Companies in the news after the bell Tuesday.» Read More
Stocks quickly clawed back in the final hour of trading Tuesday but still ended lower, with the Dow logging its third-consecutive triple-digit loss, pressured by ongoing worries in the euro zone.
Check out which companies are making headlines after the bell Monday:
If you’re a Bridgepoint investor, Monday’s press release must have left you feeling like you bombed your final exam before graduation. If you haven’t already panicked out of your position, you could feel better when Bridgepoint bounces back, likely later in the week.
This is as bizarre as it gets: The Education Department today released so-called “Gainful Employment” data that ultimately determines whether the schools should qualify for aid. At least two companies have said the data is inaccurate — and (the bizarre part!) not in their favor.
If you regularly trade the XLF, the GLD or 3 other popular ETFs, you may be making a giant mistake.
With more than $1 trillion in student loans outstanding in this country, crippling debt is no longer confined to select groups. Now, nearly everyone pursuing a bachelor’s degree is borrowing, the New York Times reports.
Companies are looking for ways to spend their cash—whether in dividends or acquisitions, according to a CNBC analysis of recent conference calls after earnings.
Paraskevidekatriaphobia is the fear of Friday the 13th, but investors should not be too frightened.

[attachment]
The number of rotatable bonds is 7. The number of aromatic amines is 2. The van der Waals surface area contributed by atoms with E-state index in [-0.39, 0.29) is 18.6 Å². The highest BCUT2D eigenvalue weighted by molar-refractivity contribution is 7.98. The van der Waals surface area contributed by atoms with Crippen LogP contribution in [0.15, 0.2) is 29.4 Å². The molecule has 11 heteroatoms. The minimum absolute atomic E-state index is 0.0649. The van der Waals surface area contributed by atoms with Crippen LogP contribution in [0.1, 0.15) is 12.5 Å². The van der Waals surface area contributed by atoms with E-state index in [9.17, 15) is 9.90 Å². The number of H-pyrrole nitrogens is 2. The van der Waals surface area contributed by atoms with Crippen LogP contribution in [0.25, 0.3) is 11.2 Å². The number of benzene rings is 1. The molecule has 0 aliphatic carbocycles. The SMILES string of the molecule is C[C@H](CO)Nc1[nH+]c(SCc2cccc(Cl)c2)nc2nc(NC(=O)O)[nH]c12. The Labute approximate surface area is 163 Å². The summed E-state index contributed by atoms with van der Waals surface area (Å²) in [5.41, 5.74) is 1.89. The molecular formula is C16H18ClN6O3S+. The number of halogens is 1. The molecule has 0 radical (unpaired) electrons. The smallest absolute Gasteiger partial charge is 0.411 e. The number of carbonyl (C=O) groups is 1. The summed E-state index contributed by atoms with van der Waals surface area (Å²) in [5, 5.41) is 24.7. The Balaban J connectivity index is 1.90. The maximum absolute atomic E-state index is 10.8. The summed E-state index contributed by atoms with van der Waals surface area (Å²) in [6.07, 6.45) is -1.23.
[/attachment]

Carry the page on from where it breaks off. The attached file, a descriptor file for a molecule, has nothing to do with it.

With $3.5 trillion under management, BlackRock president Rob Kapito is always watching for opportunities. Here's what he's spotted.
The "Mad Money" host explains what makes him nervous about this group.
Doing the required research to determine which dividend-yielding stocks should be in your portfolio is a daunting task. Consider investing in dividend exchange-traded funds instead.
CNBC's Herb Greenberg and Brian Sullivan with a look at GSV Capital, up nearly 16% on Friday on Facebook's likely IPO.
Shares of the following companies are showing unusual moves in Friday's trading session.
Shares of the following companies are showing unusual moves in Wednesday's trading session.
As their student enrollments in the United States continue to shrink, some for-profit schools are hoping to find growth opportunities in other countries.
Daniel Hamburger, DeVry CEO, shares insight on how the business has zero debt.
What follows is a look at stocks in the S&P 1,500 displaying unusual volume in Wednesday's trading session.
Mark Lamkin has an unusual indicator for when to get out of the more than 70 percent portfolio allocation in cash—the U.S. Congress. Specifically the "supercommittee" created during the fight over the debt ceiling "would be the catalyst," the chief executive of Lamkin Wealth Management told CNBC Tuesday.
What follows is a look at stocks in the S&P 1,500 displaying unusual volume in Tuesday's trading session.
If the U.S. debt limit is not increased by Congress, the troubled for-profit education industry would be among the first to take a hit.